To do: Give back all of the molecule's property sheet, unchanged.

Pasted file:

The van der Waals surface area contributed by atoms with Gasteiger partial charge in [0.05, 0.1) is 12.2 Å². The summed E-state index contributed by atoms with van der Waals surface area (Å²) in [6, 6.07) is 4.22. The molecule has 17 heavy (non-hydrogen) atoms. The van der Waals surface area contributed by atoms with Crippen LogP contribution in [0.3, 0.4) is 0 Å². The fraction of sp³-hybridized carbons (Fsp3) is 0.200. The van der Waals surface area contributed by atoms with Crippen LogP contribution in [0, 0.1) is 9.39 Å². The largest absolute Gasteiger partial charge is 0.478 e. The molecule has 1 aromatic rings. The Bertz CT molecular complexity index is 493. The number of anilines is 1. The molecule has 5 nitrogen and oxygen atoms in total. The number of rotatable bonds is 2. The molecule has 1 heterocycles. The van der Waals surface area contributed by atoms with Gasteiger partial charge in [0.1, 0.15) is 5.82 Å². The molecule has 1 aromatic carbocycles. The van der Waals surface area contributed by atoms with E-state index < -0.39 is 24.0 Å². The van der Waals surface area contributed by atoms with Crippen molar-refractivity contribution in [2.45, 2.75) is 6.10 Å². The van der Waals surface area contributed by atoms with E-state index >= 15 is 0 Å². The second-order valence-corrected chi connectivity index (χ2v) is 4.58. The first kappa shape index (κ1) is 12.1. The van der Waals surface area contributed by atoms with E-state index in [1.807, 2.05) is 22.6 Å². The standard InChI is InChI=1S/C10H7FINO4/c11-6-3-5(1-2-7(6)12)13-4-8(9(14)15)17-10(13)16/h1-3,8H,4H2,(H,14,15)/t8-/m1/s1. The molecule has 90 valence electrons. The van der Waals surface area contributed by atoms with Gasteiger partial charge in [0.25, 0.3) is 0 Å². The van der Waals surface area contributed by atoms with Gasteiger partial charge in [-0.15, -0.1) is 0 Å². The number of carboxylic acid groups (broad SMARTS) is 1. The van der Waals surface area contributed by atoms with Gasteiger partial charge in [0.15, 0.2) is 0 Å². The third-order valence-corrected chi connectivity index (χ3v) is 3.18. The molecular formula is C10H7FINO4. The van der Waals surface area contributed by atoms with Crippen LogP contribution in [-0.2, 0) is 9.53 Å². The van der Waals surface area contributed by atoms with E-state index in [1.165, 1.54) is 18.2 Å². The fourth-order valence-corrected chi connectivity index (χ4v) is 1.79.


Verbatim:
The van der Waals surface area contributed by atoms with Gasteiger partial charge in [0.05, 0.1) is 12.2 Å². The summed E-state index contributed by atoms with van der Waals surface area (Å²) in [6, 6.07) is 4.22. The molecule has 17 heavy (non-hydrogen) atoms. The van der Waals surface area contributed by atoms with Crippen LogP contribution in [0.3, 0.4) is 0 Å². The fraction of sp³-hybridized carbons (Fsp3) is 0.200. The van der Waals surface area contributed by atoms with Crippen LogP contribution in [0, 0.1) is 9.39 Å². The largest absolute Gasteiger partial charge is 0.478 e. The molecule has 1 aromatic rings. The Bertz CT molecular complexity index is 493. The number of anilines is 1. The molecule has 5 nitrogen and oxygen atoms in total. The number of rotatable bonds is 2. The molecule has 1 heterocycles. The van der Waals surface area contributed by atoms with Gasteiger partial charge in [0.1, 0.15) is 5.82 Å². The molecule has 1 aromatic carbocycles. The van der Waals surface area contributed by atoms with E-state index < -0.39 is 24.0 Å². The van der Waals surface area contributed by atoms with Crippen molar-refractivity contribution in [2.45, 2.75) is 6.10 Å². The van der Waals surface area contributed by atoms with E-state index >= 15 is 0 Å². The second-order valence-corrected chi connectivity index (χ2v) is 4.58. The first kappa shape index (κ1) is 12.1. The van der Waals surface area contributed by atoms with E-state index in [1.807, 2.05) is 22.6 Å². The standard InChI is InChI=1S/C10H7FINO4/c11-6-3-5(1-2-7(6)12)13-4-8(9(14)15)17-10(13)16/h1-3,8H,4H2,(H,14,15)/t8-/m1/s1. The molecule has 90 valence electrons. The van der Waals surface area contributed by atoms with Gasteiger partial charge in [0.25, 0.3) is 0 Å². The van der Waals surface area contributed by atoms with Gasteiger partial charge in [-0.15, -0.1) is 0 Å². The number of carboxylic acid groups (broad SMARTS) is 1. The van der Waals surface area contributed by atoms with Gasteiger partial charge in [0.15, 0.2) is 0 Å². The third-order valence-corrected chi connectivity index (χ3v) is 3.18. The molecular formula is C10H7FINO4. The van der Waals surface area contributed by atoms with Crippen LogP contribution in [-0.2, 0) is 9.53 Å². The van der Waals surface area contributed by atoms with E-state index in [1.165, 1.54) is 18.2 Å². The fourth-order valence-corrected chi connectivity index (χ4v) is 1.79.